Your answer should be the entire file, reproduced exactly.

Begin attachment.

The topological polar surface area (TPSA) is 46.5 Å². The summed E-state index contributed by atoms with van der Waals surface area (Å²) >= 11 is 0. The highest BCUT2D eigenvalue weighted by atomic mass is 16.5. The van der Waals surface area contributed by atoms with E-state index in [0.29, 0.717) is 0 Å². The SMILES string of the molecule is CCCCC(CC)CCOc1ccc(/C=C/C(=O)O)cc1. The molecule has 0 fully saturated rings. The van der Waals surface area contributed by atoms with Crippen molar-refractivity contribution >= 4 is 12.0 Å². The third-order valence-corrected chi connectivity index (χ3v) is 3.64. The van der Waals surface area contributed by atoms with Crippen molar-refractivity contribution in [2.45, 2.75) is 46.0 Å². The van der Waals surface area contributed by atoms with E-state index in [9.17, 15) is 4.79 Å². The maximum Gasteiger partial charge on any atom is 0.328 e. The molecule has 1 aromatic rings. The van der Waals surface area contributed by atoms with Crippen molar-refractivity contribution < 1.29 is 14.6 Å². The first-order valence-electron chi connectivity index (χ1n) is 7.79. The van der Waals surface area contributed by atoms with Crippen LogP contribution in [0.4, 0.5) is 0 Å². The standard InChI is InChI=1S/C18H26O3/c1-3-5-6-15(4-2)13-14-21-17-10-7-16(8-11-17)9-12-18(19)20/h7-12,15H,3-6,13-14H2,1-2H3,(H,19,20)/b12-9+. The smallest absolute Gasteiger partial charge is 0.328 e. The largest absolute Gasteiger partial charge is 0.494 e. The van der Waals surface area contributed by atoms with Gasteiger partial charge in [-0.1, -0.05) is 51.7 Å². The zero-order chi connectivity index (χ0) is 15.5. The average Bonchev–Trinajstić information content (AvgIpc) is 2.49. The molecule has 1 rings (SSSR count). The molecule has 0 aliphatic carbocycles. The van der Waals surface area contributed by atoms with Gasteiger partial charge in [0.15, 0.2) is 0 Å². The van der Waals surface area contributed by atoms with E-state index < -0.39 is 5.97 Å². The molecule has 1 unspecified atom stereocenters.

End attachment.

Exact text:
The topological polar surface area (TPSA) is 46.5 Å². The summed E-state index contributed by atoms with van der Waals surface area (Å²) >= 11 is 0. The highest BCUT2D eigenvalue weighted by atomic mass is 16.5. The van der Waals surface area contributed by atoms with E-state index in [0.29, 0.717) is 0 Å². The SMILES string of the molecule is CCCCC(CC)CCOc1ccc(/C=C/C(=O)O)cc1. The molecule has 0 fully saturated rings. The van der Waals surface area contributed by atoms with Crippen molar-refractivity contribution >= 4 is 12.0 Å². The third-order valence-corrected chi connectivity index (χ3v) is 3.64. The van der Waals surface area contributed by atoms with Crippen molar-refractivity contribution in [2.45, 2.75) is 46.0 Å². The van der Waals surface area contributed by atoms with E-state index in [9.17, 15) is 4.79 Å². The maximum Gasteiger partial charge on any atom is 0.328 e. The molecule has 1 aromatic rings. The van der Waals surface area contributed by atoms with Crippen molar-refractivity contribution < 1.29 is 14.6 Å². The first-order valence-electron chi connectivity index (χ1n) is 7.79. The van der Waals surface area contributed by atoms with Crippen LogP contribution in [0.4, 0.5) is 0 Å². The standard InChI is InChI=1S/C18H26O3/c1-3-5-6-15(4-2)13-14-21-17-10-7-16(8-11-17)9-12-18(19)20/h7-12,15H,3-6,13-14H2,1-2H3,(H,19,20)/b12-9+. The smallest absolute Gasteiger partial charge is 0.328 e. The largest absolute Gasteiger partial charge is 0.494 e. The van der Waals surface area contributed by atoms with Gasteiger partial charge in [-0.1, -0.05) is 51.7 Å². The zero-order chi connectivity index (χ0) is 15.5. The average Bonchev–Trinajstić information content (AvgIpc) is 2.49. The molecule has 1 rings (SSSR count). The molecule has 0 aliphatic carbocycles. The van der Waals surface area contributed by atoms with Gasteiger partial charge in [0.15, 0.2) is 0 Å². The van der Waals surface area contributed by atoms with E-state index < -0.39 is 5.97 Å². The molecule has 1 unspecified atom stereocenters.